For more Information: 
Email us at

Example Abstracts

Effects of a tier 1 mindfulness-based intervention on behavioral risk in second grade students

This study examines the use of a mindfulness-based SEL intervention for reducing the at-risk social and emotional behaviors in second grade students while also accounting for student gender and ethnicity as factors that may influence at-risk behaviors and response to intervention. The teaching of mindfulness in the school setting—still in its early stages—fits within the scope of social and emotional learning (SEL) instruction. SEL is a process of developing and utilizing a wide range of skills needed for managing emotions, expressing empathy for others, maintaining positive relationships, and setting goals. Previous research has demonstrated that including SEL instruction in schools has benefits such as improving peer relationships and increasing academic achievement. The Social, Academic, and Emotional Behavior Risk Screener (SAEBRS) was used as the screening tool to determine students’ behavioral risk. Students that received the intervention experienced changes in both at-risk social and emotional behaviors that were significantly different from their control group peers. Both male and female students demonstrated similar changes over time in both types of behavior. Hispanic students and White students also showed similar changes over time in both types of behavior. Additionally, the intervention was similarly effective for students regardless of gender or ethnicity.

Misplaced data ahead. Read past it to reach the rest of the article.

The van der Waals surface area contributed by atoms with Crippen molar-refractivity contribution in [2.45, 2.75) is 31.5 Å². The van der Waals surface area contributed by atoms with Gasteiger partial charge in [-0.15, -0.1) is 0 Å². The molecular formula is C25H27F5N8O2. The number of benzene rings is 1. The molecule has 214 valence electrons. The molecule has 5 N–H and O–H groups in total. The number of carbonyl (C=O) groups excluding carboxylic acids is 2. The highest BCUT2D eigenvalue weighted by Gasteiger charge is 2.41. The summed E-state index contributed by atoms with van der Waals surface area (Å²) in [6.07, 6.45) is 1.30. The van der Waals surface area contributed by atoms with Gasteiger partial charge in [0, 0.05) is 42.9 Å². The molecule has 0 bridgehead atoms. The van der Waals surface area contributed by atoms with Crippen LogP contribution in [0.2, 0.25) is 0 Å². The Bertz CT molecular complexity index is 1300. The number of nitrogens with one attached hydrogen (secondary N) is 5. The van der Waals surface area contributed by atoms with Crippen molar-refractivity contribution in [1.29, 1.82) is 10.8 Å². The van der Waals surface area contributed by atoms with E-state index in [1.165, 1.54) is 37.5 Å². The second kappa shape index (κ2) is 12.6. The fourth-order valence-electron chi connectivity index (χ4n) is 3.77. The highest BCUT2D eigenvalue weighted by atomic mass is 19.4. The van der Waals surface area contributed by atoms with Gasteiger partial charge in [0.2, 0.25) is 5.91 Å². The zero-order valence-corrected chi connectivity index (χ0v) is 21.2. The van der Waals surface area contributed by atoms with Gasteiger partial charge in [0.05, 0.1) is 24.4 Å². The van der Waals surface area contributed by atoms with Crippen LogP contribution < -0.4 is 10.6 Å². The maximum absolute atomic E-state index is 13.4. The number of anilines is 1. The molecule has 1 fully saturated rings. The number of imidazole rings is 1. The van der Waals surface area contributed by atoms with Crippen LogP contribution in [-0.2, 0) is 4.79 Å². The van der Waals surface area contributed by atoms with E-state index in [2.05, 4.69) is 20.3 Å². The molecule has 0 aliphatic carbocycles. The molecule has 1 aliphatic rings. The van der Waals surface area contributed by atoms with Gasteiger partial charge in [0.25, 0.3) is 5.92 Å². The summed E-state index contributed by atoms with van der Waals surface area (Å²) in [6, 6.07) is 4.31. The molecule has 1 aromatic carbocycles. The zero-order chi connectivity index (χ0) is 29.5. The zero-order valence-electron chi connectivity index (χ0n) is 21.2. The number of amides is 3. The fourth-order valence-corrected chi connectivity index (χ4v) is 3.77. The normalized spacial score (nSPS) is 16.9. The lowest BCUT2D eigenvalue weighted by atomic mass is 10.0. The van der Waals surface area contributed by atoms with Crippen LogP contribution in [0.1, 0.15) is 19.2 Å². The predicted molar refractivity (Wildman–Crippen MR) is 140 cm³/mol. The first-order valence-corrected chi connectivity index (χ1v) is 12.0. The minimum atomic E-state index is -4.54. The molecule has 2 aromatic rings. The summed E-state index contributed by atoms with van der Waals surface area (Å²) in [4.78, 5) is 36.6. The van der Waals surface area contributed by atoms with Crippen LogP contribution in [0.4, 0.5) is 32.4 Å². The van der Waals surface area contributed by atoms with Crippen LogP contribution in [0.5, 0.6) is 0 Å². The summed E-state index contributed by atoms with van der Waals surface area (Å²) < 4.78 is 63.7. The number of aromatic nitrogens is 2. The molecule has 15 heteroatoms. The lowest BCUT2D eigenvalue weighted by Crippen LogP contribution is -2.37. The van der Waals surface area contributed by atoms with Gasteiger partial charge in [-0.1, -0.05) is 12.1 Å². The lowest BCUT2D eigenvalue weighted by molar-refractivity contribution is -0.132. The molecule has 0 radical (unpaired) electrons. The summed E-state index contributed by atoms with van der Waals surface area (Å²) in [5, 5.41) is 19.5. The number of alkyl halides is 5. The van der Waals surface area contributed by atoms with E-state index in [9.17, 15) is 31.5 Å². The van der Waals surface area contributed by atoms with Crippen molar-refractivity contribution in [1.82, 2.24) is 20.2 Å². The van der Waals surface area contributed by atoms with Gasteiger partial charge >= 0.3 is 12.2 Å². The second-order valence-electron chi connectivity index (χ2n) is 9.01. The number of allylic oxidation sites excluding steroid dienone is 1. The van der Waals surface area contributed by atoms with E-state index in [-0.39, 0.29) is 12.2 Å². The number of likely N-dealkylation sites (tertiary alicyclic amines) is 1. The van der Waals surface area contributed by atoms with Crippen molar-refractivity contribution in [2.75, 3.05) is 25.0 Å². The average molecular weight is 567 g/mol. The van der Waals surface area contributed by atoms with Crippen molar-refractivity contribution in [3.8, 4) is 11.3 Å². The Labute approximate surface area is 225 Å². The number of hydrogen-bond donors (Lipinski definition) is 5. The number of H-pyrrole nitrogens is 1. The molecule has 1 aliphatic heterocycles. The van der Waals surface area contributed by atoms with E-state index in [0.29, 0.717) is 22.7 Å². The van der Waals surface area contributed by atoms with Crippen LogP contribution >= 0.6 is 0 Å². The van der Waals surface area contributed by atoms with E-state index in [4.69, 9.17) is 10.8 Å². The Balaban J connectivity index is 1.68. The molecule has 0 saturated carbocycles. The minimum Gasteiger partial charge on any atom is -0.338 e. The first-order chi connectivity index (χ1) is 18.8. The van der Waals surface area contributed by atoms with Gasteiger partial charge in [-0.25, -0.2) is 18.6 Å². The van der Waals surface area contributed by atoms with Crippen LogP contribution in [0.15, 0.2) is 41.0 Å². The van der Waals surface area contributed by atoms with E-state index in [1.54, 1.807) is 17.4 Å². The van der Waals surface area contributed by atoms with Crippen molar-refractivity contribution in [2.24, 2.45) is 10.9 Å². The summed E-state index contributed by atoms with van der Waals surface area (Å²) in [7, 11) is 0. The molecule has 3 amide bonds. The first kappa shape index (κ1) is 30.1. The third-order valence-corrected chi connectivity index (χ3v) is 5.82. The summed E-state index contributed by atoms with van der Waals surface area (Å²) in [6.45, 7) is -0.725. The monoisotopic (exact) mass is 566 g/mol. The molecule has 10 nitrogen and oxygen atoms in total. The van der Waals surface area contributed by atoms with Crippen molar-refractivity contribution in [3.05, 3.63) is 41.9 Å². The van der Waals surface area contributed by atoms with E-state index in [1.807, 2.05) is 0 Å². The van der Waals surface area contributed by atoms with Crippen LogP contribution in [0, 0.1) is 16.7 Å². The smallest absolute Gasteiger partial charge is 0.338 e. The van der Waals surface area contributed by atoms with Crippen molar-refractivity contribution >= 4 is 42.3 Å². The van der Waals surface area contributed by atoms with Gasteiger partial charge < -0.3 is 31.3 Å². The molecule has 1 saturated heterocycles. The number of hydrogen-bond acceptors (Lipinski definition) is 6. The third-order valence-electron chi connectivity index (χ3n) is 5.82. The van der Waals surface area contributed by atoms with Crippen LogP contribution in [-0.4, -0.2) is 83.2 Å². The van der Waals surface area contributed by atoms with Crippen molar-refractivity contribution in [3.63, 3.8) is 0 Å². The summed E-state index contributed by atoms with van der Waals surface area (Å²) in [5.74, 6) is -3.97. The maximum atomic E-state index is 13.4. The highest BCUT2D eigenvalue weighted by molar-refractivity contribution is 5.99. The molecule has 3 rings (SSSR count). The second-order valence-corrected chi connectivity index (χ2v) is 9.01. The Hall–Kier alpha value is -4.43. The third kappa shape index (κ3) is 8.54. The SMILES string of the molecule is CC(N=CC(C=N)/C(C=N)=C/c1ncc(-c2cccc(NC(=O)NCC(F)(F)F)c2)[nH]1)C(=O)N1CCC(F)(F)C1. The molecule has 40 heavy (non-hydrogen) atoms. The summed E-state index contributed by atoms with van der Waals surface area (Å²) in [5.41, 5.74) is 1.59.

Carina Gutierrez
Thesis submitted for the MA in Applied/School Psychology, 2018

 Analysis of novel antagonists of the GRB2 SH2 domain that decrease proliferation in chronic myeloid leukemia (CML)